On January 21, 2014, Neuro-Oncology, the leading journal of the Society of Neuro-Oncology published an editorial describing the Phase 2 results of Agenus' (NASDAQ:AGEN) Prophage G-200 vaccine in recurrent patients with glioblastoma multiforme (GBM) as 'exciting' and a 'very promising therapy'. Further to this, in an independent editorial, John Sampson, professor of neurosurgery at Duke University called the results 'impressive' and also said they represent a 'very promising therapy' in patients seeking GBM treatment. It is one thing when a hedge fund or other trading entity publishes positive reviews of a biotech company. It is another thing when that review comes from within the biotech trade itself.
The nature of this type of academic editorial is such that its content is often much more reliably indicative of success or failure than other types of published content from within the investment world. Theses are inquisitive in nature and rely on biological/scientific data instead of technical or financial analyses, data classes are highly scrutinized and conclusions are objectively drawn and mostly disconnected from profit-driven hype.
The terminology used in this particular editorial reminds me of a number of other instances over the past few years, in which respected academic journals used similar terminology to describe the trial results of an ongoing FDA approval process.
First, An Introduction
Many reading this will likely have an idea of what Agenus is as a company, in addition to the details of its GBM candidate Prophage G-200. For those that do not however, here is a quick introduction. GBM, or glioblastoma multiforme is a cancer whose tumors form on brain cells called astrocytes, which are the cells that make the connective, glue-like tissue in the brain. For a number of reasons, including the high reproductive rate of the cells and their proximity to a blood cell network, GBM cancer is very malignant, arguably the deadliest cancer there is.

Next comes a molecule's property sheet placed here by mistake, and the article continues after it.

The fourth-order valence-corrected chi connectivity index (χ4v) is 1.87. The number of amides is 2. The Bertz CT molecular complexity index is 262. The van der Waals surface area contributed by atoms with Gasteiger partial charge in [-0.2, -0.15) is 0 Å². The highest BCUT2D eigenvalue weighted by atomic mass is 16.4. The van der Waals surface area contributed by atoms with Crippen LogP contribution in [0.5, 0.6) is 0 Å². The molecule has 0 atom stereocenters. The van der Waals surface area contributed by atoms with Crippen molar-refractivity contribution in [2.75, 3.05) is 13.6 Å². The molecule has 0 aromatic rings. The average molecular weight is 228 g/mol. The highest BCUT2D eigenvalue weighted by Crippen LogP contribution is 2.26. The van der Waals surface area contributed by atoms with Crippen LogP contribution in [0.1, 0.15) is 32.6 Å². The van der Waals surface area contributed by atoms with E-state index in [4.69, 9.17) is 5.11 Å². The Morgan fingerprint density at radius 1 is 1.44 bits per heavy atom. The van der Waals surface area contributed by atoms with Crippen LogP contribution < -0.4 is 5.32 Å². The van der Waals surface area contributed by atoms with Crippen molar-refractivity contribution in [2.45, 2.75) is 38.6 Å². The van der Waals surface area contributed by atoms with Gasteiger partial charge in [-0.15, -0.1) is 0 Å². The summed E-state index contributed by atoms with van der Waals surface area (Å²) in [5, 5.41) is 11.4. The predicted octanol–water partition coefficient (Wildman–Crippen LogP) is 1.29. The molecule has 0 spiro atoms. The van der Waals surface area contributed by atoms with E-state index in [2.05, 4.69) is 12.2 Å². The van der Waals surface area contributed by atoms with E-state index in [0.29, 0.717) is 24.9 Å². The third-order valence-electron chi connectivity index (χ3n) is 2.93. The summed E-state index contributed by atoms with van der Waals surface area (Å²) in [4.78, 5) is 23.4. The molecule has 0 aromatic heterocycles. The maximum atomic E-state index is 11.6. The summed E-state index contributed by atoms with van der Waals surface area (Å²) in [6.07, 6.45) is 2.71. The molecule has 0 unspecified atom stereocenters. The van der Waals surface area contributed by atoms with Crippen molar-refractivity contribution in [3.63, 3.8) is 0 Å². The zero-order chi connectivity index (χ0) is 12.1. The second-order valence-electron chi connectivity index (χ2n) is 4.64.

Treatment is difficult not just because of the proximity of the tumors to the brain but because of their composition and form. GBM comprises many different types of brain cells, making them difficult to target, and they grow into what are commonly referred to as "tentacles" that spread across the brain, making them very difficult, almost impossible in fact, to remove in entirety.
Current standard of care treatment involves chemotherapy with Temozolomide combined with surgery to remove as much of the tumors as possible. The aim of the chemotherapy is long-term tumor control rather than remission; however, this long term control results in only around 20% of treated patients.
Prophage G-200 is one of two major Agenus Prophage Series vaccines. In simple terms, Agenus manufactures a vaccine using cells taken directly from the GBM tumors. Because the vaccine is created using the patient's tumor, its "antigenic fingerprint", which is the element of a vaccine that stimulates an immune system response, allows the vaccine to target only the GBM tumors.
Phase II Trial
On December 16, Agenus announced results published from a Phase 2 study, the primary endpoint of which was to assess the survival rate of patients at six months. The trial enrolled 41 patients that underwent surgery to remove a large proportion (over 90%) of the tumor, and were then treated with the vaccine once weekly for four weeks, followed by biweekly injections until vaccine depletion. The results reported that more than 90% of the patients treated were alive at six months. Half a year may seem paltry, but data wise, it is huge. Presently, the 6-month survival rate under placebo is only 36% according to key studies. Under treatment with Carmustine, a type of chemotherapy administered in wafer form, it has been reported to be 56%.